Tuesday, 21 July 2009

Of Mice and Men (John Steinbeck)

--The blurb--
"“Guys like us, that work on ranches, are the loneliest guys in the world. They got no family. They don’t belong no place ...With us it ain’t like that.We got a future ... because I got you to look after me and you got me to look after you.”

George and Lennie are migrant American labourers –the one alert and protective and the other strong, stupid and potentially dangerous. This is the powerful story of their relationship and their dreams of finding a more stable and less lonely way of life."

--The review--
It is arguably the job of an author to bring to life a world that is previously unknown to their readers, and yet the scene that opens Of Mice and Men is perhaps more universal than this: the paradisiacal setting of American countryside is awash with rich colour and is almost synaesthetic in its ability to make words morph into textures and sounds and breaths of sunny breeze. Steinbeck then goes on, however, to narrow down the experience and fuse the pan-global landscape with the more specific toils and backgrounds of the two main characters.

Starting off very slowly and languorously, Steinbeck allows the reader to savour every word and moment before taking them on a rollercoaster of increasingly serious events whereby George and Lennie are under ever-more serious threats to their jobs, dreams and lives. Steinbeck successfully manages to provoke pathos in the reader towards each of these characters, though for very different reasons, and keeps the plot incredibly tight and concise, which is perhaps the main contributor to its success.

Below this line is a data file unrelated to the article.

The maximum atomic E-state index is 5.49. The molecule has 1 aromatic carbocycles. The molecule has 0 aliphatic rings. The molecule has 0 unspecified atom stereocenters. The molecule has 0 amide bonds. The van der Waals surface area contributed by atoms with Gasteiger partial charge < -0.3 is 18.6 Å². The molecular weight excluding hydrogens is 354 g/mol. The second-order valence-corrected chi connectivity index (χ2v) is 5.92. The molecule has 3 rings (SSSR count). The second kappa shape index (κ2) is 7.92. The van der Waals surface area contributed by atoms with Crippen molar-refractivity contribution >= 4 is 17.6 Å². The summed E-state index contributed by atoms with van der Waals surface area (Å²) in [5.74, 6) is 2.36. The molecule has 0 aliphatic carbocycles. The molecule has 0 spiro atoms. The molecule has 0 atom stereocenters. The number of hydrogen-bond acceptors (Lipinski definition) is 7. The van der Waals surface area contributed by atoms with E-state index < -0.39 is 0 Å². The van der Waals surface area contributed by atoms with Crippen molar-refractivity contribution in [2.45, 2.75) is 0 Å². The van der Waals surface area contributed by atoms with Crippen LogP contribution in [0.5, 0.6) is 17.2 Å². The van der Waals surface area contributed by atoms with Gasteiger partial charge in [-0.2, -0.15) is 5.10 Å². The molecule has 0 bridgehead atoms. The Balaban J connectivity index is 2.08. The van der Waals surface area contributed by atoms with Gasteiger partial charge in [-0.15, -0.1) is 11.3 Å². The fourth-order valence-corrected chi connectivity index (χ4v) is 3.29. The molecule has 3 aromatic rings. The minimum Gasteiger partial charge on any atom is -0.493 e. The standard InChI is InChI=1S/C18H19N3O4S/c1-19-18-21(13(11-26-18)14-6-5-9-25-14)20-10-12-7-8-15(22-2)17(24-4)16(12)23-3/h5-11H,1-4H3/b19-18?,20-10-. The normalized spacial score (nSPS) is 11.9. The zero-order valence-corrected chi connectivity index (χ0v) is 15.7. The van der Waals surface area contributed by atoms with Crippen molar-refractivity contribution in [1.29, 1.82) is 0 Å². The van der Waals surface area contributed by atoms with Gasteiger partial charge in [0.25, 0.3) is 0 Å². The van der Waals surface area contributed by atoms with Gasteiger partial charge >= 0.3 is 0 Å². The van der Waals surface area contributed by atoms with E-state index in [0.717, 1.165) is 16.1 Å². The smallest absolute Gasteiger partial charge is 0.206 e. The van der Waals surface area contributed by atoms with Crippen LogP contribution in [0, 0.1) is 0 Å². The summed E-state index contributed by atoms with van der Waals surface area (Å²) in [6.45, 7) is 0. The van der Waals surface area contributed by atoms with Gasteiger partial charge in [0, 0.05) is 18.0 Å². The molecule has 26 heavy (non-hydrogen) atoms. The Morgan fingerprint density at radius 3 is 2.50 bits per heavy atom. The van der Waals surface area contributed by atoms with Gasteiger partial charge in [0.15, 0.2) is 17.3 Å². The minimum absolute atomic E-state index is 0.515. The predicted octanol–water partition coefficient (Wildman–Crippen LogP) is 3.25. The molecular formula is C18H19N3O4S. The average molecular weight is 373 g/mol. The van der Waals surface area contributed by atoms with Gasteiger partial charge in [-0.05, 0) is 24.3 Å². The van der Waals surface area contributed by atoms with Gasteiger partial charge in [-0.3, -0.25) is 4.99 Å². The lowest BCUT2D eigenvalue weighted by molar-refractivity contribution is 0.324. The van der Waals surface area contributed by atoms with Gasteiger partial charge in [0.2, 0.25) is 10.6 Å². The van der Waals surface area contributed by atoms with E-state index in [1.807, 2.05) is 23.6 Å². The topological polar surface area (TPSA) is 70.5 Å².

The novel's ending is both finished and unfinished, leaving the reader stunned and with many unanswered questions about the nature of friendship. Is the previously paradisiacal arena now just a personal hell? And does George's final action make him the greatest of enemies or the greatest of friends? In addition to this, the novella raises the issue throughout of how mental illness is, was and should be treated, and it is perhaps Steinbeck's treatment of these timeless themes that reveals the key to the enduring success of his work. It perhaps proves that an author's job is therefore not entirely to bring a different world to their readers, but rather to combine it with themes that are familiar across humanity in order to create a truly great story that echoes down the ages.

Other works by John Steinbeck (selection)
Cup of Gold (1927)
The Red Pony (1933)
Tortilla Flat (1935)
The Grapes of Wrath (1939)
The Pearl (1947)
East of Eden (1952)

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